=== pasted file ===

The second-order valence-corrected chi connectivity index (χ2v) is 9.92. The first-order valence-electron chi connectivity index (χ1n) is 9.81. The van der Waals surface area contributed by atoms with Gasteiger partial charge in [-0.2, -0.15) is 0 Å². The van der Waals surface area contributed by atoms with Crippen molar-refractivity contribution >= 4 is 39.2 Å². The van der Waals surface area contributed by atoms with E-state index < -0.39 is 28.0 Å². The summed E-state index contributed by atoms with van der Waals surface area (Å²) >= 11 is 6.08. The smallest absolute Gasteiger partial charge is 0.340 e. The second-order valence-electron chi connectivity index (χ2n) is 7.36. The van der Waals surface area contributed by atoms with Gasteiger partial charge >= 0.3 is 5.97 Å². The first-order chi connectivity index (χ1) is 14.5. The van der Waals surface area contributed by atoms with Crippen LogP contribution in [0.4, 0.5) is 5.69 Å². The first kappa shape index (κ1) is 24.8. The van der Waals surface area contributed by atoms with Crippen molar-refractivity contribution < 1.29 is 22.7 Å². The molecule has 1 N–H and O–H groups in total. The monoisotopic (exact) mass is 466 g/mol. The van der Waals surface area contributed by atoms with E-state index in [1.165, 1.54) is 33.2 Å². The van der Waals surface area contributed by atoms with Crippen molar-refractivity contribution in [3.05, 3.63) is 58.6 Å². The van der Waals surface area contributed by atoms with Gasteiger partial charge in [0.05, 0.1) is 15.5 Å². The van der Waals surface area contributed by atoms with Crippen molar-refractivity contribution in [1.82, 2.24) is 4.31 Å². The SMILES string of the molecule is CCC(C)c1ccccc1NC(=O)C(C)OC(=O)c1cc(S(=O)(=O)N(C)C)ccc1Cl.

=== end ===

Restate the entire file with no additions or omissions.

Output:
The second-order valence-corrected chi connectivity index (χ2v) is 9.92. The first-order valence-electron chi connectivity index (χ1n) is 9.81. The van der Waals surface area contributed by atoms with Gasteiger partial charge in [-0.2, -0.15) is 0 Å². The van der Waals surface area contributed by atoms with Crippen molar-refractivity contribution >= 4 is 39.2 Å². The van der Waals surface area contributed by atoms with E-state index < -0.39 is 28.0 Å². The summed E-state index contributed by atoms with van der Waals surface area (Å²) >= 11 is 6.08. The smallest absolute Gasteiger partial charge is 0.340 e. The second-order valence-electron chi connectivity index (χ2n) is 7.36. The van der Waals surface area contributed by atoms with Gasteiger partial charge >= 0.3 is 5.97 Å². The first-order chi connectivity index (χ1) is 14.5. The van der Waals surface area contributed by atoms with Crippen LogP contribution in [0.4, 0.5) is 5.69 Å². The first kappa shape index (κ1) is 24.8. The van der Waals surface area contributed by atoms with Crippen molar-refractivity contribution < 1.29 is 22.7 Å². The molecule has 1 N–H and O–H groups in total. The monoisotopic (exact) mass is 466 g/mol. The van der Waals surface area contributed by atoms with E-state index in [1.165, 1.54) is 33.2 Å². The van der Waals surface area contributed by atoms with Crippen molar-refractivity contribution in [3.05, 3.63) is 58.6 Å². The van der Waals surface area contributed by atoms with Gasteiger partial charge in [0.05, 0.1) is 15.5 Å². The van der Waals surface area contributed by atoms with Crippen molar-refractivity contribution in [1.82, 2.24) is 4.31 Å². The SMILES string of the molecule is CCC(C)c1ccccc1NC(=O)C(C)OC(=O)c1cc(S(=O)(=O)N(C)C)ccc1Cl.